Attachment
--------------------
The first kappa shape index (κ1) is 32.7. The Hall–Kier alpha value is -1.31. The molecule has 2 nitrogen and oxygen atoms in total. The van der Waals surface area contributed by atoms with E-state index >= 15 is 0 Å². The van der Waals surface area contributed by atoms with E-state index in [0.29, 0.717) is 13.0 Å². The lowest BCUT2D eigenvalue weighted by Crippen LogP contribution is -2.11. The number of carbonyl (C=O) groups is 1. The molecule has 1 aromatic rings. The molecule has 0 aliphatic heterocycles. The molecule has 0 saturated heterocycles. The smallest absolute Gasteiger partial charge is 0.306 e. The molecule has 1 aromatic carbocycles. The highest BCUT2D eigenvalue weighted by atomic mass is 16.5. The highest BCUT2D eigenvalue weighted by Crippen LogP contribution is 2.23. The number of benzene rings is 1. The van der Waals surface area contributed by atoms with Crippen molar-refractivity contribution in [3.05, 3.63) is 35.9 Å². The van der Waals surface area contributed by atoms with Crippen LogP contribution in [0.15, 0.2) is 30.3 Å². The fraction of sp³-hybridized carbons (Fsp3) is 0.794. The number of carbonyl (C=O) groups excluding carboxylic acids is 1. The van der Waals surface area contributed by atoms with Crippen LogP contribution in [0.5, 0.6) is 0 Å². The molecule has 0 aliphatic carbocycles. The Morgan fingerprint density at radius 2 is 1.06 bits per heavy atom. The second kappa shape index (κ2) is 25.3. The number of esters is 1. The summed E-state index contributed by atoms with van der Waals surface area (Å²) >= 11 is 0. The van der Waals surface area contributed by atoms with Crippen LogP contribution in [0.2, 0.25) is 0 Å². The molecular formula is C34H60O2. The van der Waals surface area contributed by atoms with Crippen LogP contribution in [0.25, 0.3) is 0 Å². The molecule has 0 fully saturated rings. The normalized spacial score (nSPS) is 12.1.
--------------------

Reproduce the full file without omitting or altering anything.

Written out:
The first kappa shape index (κ1) is 32.7. The Hall–Kier alpha value is -1.31. The molecule has 2 nitrogen and oxygen atoms in total. The van der Waals surface area contributed by atoms with E-state index >= 15 is 0 Å². The van der Waals surface area contributed by atoms with E-state index in [0.29, 0.717) is 13.0 Å². The lowest BCUT2D eigenvalue weighted by Crippen LogP contribution is -2.11. The number of carbonyl (C=O) groups is 1. The molecule has 1 aromatic rings. The molecule has 0 aliphatic heterocycles. The molecule has 0 saturated heterocycles. The smallest absolute Gasteiger partial charge is 0.306 e. The molecule has 1 aromatic carbocycles. The highest BCUT2D eigenvalue weighted by atomic mass is 16.5. The highest BCUT2D eigenvalue weighted by Crippen LogP contribution is 2.23. The number of benzene rings is 1. The van der Waals surface area contributed by atoms with Crippen molar-refractivity contribution in [3.05, 3.63) is 35.9 Å². The van der Waals surface area contributed by atoms with Crippen LogP contribution in [0.15, 0.2) is 30.3 Å². The fraction of sp³-hybridized carbons (Fsp3) is 0.794. The number of carbonyl (C=O) groups excluding carboxylic acids is 1. The van der Waals surface area contributed by atoms with Crippen LogP contribution in [0.5, 0.6) is 0 Å². The molecule has 0 aliphatic carbocycles. The Morgan fingerprint density at radius 2 is 1.06 bits per heavy atom. The second kappa shape index (κ2) is 25.3. The number of esters is 1. The summed E-state index contributed by atoms with van der Waals surface area (Å²) >= 11 is 0. The van der Waals surface area contributed by atoms with Crippen LogP contribution in [0.2, 0.25) is 0 Å². The molecular formula is C34H60O2. The van der Waals surface area contributed by atoms with Crippen LogP contribution in [0.25, 0.3) is 0 Å². The molecule has 0 fully saturated rings. The normalized spacial score (nSPS) is 12.1.